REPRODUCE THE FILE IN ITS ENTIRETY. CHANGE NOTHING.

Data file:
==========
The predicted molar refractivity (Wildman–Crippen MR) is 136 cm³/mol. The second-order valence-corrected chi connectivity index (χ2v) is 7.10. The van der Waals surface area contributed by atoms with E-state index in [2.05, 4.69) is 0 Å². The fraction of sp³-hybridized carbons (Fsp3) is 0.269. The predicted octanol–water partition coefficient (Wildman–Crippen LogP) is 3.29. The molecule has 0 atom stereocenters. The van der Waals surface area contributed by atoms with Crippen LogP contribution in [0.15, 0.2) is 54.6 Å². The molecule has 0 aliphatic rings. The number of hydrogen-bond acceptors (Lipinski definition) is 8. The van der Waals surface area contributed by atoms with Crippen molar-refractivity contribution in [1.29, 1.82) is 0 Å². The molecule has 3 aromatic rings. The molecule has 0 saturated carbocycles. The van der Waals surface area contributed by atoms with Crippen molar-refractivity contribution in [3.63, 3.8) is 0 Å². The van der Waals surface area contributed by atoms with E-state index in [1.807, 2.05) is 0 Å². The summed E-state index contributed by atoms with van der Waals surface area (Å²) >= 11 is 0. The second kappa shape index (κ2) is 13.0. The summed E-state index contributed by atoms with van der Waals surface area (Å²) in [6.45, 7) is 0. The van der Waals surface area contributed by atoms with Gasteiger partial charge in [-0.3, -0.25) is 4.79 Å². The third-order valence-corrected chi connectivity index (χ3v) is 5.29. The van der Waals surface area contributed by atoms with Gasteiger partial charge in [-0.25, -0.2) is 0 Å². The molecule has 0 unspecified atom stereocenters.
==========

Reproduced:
The predicted molar refractivity (Wildman–Crippen MR) is 136 cm³/mol. The second-order valence-corrected chi connectivity index (χ2v) is 7.10. The van der Waals surface area contributed by atoms with E-state index in [2.05, 4.69) is 0 Å². The fraction of sp³-hybridized carbons (Fsp3) is 0.269. The predicted octanol–water partition coefficient (Wildman–Crippen LogP) is 3.29. The molecule has 0 atom stereocenters. The van der Waals surface area contributed by atoms with Crippen LogP contribution in [0.15, 0.2) is 54.6 Å². The molecule has 0 aliphatic rings. The number of hydrogen-bond acceptors (Lipinski definition) is 8. The van der Waals surface area contributed by atoms with Crippen molar-refractivity contribution in [1.29, 1.82) is 0 Å². The molecule has 3 aromatic rings. The molecule has 0 saturated carbocycles. The van der Waals surface area contributed by atoms with Crippen molar-refractivity contribution in [3.63, 3.8) is 0 Å². The van der Waals surface area contributed by atoms with E-state index in [1.807, 2.05) is 0 Å². The summed E-state index contributed by atoms with van der Waals surface area (Å²) >= 11 is 0. The second kappa shape index (κ2) is 13.0. The summed E-state index contributed by atoms with van der Waals surface area (Å²) in [6.45, 7) is 0. The van der Waals surface area contributed by atoms with Gasteiger partial charge in [-0.3, -0.25) is 4.79 Å². The third-order valence-corrected chi connectivity index (χ3v) is 5.29. The van der Waals surface area contributed by atoms with Gasteiger partial charge in [-0.25, -0.2) is 0 Å². The molecule has 0 unspecified atom stereocenters.